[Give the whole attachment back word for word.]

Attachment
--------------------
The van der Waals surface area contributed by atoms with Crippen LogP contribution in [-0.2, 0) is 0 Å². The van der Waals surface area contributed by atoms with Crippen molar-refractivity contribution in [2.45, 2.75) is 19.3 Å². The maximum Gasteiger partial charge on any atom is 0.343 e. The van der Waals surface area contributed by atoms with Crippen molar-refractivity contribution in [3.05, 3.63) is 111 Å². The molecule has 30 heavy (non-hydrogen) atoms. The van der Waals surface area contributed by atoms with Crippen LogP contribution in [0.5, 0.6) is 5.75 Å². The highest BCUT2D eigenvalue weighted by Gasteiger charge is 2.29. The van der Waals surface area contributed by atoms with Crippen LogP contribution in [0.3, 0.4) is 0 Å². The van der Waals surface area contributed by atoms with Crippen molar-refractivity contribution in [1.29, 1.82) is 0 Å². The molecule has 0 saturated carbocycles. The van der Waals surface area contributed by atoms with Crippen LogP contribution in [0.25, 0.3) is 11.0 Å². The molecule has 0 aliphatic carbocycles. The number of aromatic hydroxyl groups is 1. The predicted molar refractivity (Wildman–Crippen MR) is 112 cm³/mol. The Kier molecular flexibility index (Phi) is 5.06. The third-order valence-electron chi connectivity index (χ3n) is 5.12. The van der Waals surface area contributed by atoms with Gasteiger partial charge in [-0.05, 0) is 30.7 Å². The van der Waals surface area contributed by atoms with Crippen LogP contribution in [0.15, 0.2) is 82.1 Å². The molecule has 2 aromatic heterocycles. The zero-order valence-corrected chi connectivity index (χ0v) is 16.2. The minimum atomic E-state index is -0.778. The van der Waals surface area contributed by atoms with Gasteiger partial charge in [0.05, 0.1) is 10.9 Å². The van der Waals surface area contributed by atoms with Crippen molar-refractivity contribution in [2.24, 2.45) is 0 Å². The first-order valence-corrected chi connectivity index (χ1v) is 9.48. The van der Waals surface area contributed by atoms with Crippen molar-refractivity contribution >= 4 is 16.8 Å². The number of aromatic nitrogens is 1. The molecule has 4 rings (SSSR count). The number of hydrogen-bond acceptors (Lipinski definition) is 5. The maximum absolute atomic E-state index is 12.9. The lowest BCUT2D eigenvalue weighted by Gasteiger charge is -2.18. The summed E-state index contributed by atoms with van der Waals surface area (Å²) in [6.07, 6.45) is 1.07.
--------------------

The van der Waals surface area contributed by atoms with Crippen LogP contribution in [-0.2, 0) is 0 Å². The van der Waals surface area contributed by atoms with Crippen molar-refractivity contribution in [2.45, 2.75) is 19.3 Å². The maximum Gasteiger partial charge on any atom is 0.343 e. The van der Waals surface area contributed by atoms with Crippen molar-refractivity contribution in [3.05, 3.63) is 111 Å². The molecule has 30 heavy (non-hydrogen) atoms. The van der Waals surface area contributed by atoms with Crippen LogP contribution in [0.5, 0.6) is 5.75 Å². The highest BCUT2D eigenvalue weighted by Gasteiger charge is 2.29. The van der Waals surface area contributed by atoms with Crippen LogP contribution in [0.3, 0.4) is 0 Å². The van der Waals surface area contributed by atoms with Crippen molar-refractivity contribution in [1.29, 1.82) is 0 Å². The molecule has 0 saturated carbocycles. The van der Waals surface area contributed by atoms with Crippen LogP contribution in [0.25, 0.3) is 11.0 Å². The molecule has 0 aliphatic carbocycles. The number of aromatic hydroxyl groups is 1. The predicted molar refractivity (Wildman–Crippen MR) is 112 cm³/mol. The Kier molecular flexibility index (Phi) is 5.06. The third-order valence-electron chi connectivity index (χ3n) is 5.12. The van der Waals surface area contributed by atoms with Gasteiger partial charge in [-0.05, 0) is 30.7 Å². The van der Waals surface area contributed by atoms with Crippen LogP contribution in [0.15, 0.2) is 82.1 Å². The molecule has 2 aromatic heterocycles. The zero-order valence-corrected chi connectivity index (χ0v) is 16.2. The minimum atomic E-state index is -0.778. The van der Waals surface area contributed by atoms with Gasteiger partial charge in [0.05, 0.1) is 10.9 Å². The van der Waals surface area contributed by atoms with Crippen molar-refractivity contribution in [2.24, 2.45) is 0 Å². The first-order valence-corrected chi connectivity index (χ1v) is 9.48. The van der Waals surface area contributed by atoms with Crippen molar-refractivity contribution >= 4 is 16.8 Å². The number of aromatic nitrogens is 1. The molecule has 4 rings (SSSR count). The number of hydrogen-bond acceptors (Lipinski definition) is 5. The maximum absolute atomic E-state index is 12.9. The lowest BCUT2D eigenvalue weighted by Gasteiger charge is -2.18. The summed E-state index contributed by atoms with van der Waals surface area (Å²) in [6.07, 6.45) is 1.07.